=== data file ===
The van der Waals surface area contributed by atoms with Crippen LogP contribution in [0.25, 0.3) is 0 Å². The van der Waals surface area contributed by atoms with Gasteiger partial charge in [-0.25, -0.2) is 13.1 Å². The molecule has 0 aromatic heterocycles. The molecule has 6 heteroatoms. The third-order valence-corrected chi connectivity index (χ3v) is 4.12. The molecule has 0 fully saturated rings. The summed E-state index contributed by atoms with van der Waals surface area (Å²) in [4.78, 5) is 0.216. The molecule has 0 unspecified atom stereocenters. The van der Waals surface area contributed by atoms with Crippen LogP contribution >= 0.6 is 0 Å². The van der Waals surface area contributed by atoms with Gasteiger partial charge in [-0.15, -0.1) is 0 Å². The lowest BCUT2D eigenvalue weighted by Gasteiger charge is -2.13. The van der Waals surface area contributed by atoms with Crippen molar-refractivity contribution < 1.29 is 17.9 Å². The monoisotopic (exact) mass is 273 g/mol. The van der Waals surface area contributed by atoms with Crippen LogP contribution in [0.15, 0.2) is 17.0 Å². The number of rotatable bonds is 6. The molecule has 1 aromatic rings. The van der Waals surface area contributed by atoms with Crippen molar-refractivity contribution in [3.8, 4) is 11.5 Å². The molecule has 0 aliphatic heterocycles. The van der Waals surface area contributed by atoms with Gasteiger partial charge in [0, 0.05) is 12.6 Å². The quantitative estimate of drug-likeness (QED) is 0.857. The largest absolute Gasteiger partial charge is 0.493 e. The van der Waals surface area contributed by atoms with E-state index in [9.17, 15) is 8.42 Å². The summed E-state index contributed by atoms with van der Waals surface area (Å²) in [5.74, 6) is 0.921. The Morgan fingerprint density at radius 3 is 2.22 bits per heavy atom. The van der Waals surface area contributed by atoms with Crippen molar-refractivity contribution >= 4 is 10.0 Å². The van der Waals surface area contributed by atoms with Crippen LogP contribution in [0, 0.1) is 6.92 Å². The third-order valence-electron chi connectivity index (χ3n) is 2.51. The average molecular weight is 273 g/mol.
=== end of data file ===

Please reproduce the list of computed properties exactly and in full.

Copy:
The van der Waals surface area contributed by atoms with Crippen LogP contribution in [0.25, 0.3) is 0 Å². The van der Waals surface area contributed by atoms with Gasteiger partial charge in [-0.25, -0.2) is 13.1 Å². The molecule has 0 aromatic heterocycles. The molecule has 6 heteroatoms. The third-order valence-corrected chi connectivity index (χ3v) is 4.12. The molecule has 0 fully saturated rings. The summed E-state index contributed by atoms with van der Waals surface area (Å²) in [4.78, 5) is 0.216. The molecule has 0 unspecified atom stereocenters. The van der Waals surface area contributed by atoms with Crippen LogP contribution >= 0.6 is 0 Å². The van der Waals surface area contributed by atoms with Gasteiger partial charge in [-0.15, -0.1) is 0 Å². The lowest BCUT2D eigenvalue weighted by Gasteiger charge is -2.13. The van der Waals surface area contributed by atoms with Crippen molar-refractivity contribution < 1.29 is 17.9 Å². The monoisotopic (exact) mass is 273 g/mol. The van der Waals surface area contributed by atoms with Crippen LogP contribution in [0.15, 0.2) is 17.0 Å². The number of rotatable bonds is 6. The molecule has 1 aromatic rings. The van der Waals surface area contributed by atoms with Crippen molar-refractivity contribution in [3.8, 4) is 11.5 Å². The molecule has 0 aliphatic heterocycles. The van der Waals surface area contributed by atoms with Gasteiger partial charge in [0, 0.05) is 12.6 Å². The quantitative estimate of drug-likeness (QED) is 0.857. The largest absolute Gasteiger partial charge is 0.493 e. The van der Waals surface area contributed by atoms with E-state index in [9.17, 15) is 8.42 Å². The summed E-state index contributed by atoms with van der Waals surface area (Å²) in [5.74, 6) is 0.921. The Morgan fingerprint density at radius 3 is 2.22 bits per heavy atom. The van der Waals surface area contributed by atoms with Crippen molar-refractivity contribution >= 4 is 10.0 Å². The van der Waals surface area contributed by atoms with Crippen LogP contribution in [0, 0.1) is 6.92 Å². The third-order valence-electron chi connectivity index (χ3n) is 2.51. The average molecular weight is 273 g/mol.